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Intel late Friday revealed what it touts as the most miniscule solid-state drive ever released. The Z-P140 is tailored for portable media players, handhelds, and other devices where even the already small 1.8-inch flash drives common to ultraportable notebooks would be too large. The entire drive is no larger than a penny and weighs just 0.02 ounces --as much as a paper clip, the chipmaker says. Regardless of its size, the SSD is still faster than most any flash-based memory card and reads as quickly as 40MB per second while writing at 30MB per second.
BioMETRX recently shipped the smartSTIK finger-activated USB flash drive, available in 1GB and 2GB sizes. The drive is advertised as being consumer-friendly, requiring no additional drivers or software to function, making it simple to setup and use. SmartSTIK is fully plug-and-play, making it a good choice for users who routinely bring sensitive information to work or school. BioMETRX says that USB flash drives are among the fastest adopted products in consumer electronics, with over 100 million drives sold in 2006. The smartSTIK is available from bioMETRX for $50 (1GB) and $65 (2GB)
Clearview has introduced a new media player which handles considerably more than most of its peers. The Infinity miPC is essentially an ultra-mobile PC without a keyboard: it can not only play music and video, it can record it as well, and it specifically supports the popular DivX and XviD codecs. An FM tuner is built in, and it is also capable of mobile gaming, as well as GPS navigation when docked in its special cradle.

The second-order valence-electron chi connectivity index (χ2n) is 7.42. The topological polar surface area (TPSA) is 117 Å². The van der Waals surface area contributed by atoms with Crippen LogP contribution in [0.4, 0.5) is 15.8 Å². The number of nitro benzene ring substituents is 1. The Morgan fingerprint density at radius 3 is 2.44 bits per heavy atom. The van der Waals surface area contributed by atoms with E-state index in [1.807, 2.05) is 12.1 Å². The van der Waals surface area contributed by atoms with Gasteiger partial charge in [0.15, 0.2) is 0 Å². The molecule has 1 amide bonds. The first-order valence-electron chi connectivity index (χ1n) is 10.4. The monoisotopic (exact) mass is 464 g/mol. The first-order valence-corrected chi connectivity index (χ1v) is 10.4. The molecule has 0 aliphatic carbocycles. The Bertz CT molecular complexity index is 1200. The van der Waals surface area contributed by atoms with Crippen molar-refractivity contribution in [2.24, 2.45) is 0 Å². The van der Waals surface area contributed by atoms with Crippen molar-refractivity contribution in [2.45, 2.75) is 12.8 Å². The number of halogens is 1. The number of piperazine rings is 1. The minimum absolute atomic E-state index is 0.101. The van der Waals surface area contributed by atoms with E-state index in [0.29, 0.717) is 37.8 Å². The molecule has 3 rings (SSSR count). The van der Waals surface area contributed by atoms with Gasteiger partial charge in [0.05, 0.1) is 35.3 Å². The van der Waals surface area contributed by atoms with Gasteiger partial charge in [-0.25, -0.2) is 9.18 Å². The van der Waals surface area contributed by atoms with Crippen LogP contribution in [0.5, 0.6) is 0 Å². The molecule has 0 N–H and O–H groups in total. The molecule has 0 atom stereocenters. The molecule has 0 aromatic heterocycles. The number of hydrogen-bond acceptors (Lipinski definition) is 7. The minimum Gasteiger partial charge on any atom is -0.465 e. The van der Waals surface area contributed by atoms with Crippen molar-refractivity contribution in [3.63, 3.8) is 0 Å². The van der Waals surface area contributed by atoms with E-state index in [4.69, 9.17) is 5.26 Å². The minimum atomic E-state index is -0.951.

Should owners need to do some work, it runs a mobile version of Microsoft Office, and can handle VoIP, e-mail, web browsing and instant messaging applications. Tele Atlas navigation software, meanwhile includes maps of Canada and the US, with 16 million points of interest and text-to-voice directions.
FastMac today unveiled a 4x Dual Layer Blu-Ray optical drive upgrade (site not updated) for Apple's Mac Pro and Power Mac G5 workstations. The 5.25-inch tray loading drive uses one of the fastest Mac-compatible Blu-ray mechanisms, according to the company, providing up to 50GB of storage on one dual or dual or double layer disc without sacrificing compatibility with standard DVD or CD media. Utilizing SATA connectivity, the drive's BD-R DL feature allows Mac users to burn a complete 50GB disc in under 50 minutes. The drive is already available for an introductory price of $600, and comes with a 1-year warranty.
Alltel has begun shipping its version of the BlackBerry Pearl 8130, the first CDMA-capable Pearl. The candybar design has all the features of the full version including true GPS, which can be used either through Resarch in Motion's own BlackBerry Maps feature or through a subscription to a service like TeleNav. Unlike Sprint or Verizon models, though, its music can be sideloaded through a custom program dubbed Jump Music instead of Windows Media Player or manually copying files, helping to justify the phone's microSDHC slot and cards over 8GB.